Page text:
Too often the typical Baptist hierarchy is a blend of deacon/elder and pastor/elder. The deacons are to deacon, the elder is to elder. The two don't really mix well without there being excess or neglect in some area.
     
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  7. Jerome

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    Charles Spurgeon's The Sword and Trowel, 1866:

    "the term elder is applied both to bishops and deacons. This might be supposed to prove too much, as though there had been no separate offices in the Church. It goes, in fact, just to the extent we require, that distinct officers were recognized by the Church, but they were lovingly blended together. There was no contention about a name as expressive of an authority, which it would have been sacrilege for others to invade."
     
  8. agedman

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    I think it important that in the passage on deacons in 1 Timothy 3:1-16 the translators use the word "wives." and then the list of qualifications.

    HOWEVER, there is good reason for the translation to use the word "women" rather than wives.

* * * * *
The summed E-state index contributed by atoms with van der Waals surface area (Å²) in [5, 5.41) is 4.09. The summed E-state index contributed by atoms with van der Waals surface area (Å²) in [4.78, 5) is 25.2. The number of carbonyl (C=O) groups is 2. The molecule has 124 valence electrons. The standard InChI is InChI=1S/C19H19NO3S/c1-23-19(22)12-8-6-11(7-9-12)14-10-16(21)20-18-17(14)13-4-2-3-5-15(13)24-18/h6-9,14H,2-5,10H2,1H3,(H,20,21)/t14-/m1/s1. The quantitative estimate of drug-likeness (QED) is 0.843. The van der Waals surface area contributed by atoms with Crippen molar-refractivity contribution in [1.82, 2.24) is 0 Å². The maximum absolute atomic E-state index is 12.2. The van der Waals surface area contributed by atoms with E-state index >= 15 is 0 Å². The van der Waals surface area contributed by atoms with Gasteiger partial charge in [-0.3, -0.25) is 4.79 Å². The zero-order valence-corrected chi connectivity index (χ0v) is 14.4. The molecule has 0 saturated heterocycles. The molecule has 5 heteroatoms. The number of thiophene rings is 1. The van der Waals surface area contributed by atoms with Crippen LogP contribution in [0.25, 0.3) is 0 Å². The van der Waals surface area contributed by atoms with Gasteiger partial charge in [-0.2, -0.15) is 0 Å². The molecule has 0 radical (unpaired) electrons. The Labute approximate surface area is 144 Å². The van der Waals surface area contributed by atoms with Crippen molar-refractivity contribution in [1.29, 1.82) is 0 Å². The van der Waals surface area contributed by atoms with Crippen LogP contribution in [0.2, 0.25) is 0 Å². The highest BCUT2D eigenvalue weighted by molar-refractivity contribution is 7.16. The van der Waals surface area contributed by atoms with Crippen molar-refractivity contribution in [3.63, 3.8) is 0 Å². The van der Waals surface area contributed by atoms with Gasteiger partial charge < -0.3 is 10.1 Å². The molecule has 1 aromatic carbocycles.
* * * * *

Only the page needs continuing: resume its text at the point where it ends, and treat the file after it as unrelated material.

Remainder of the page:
That would actually be more consistent with the over all statement of the theme on deacon qualifications by Paul.

    So, in effect, Paul was either saying that the wives of the men who are chosen as deacons must also be qualified, or that women may also serve as deacons and must conform to qualifications.

    I have no problem with those that render it as wives or with those that render the passage as women.

    What I have a problem with is the supremacy of authority that some take on when the assembly appoints them as a deacon. No "Lording over" the assembly was ever the roll in the apostles giving permission for the assembly to appoint deacons to serve them.
     
  9. evangelist6589

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    Exactly. Each church has their own interpretation on this matter.
     
  10. evangelist6589

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    So you are saying that churches that allow for female deacons as servants to other women are in the wrong?
     
  11. Don

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    Nope. Kinda saying it depends on how you're defining "deacon."
     
  12. Baptist Believer

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    Sure. We have at least one example of a prominent female deacon in the New Testament, Phoebe (see Romans 16:1), who was commended by Paul to the church in Rome.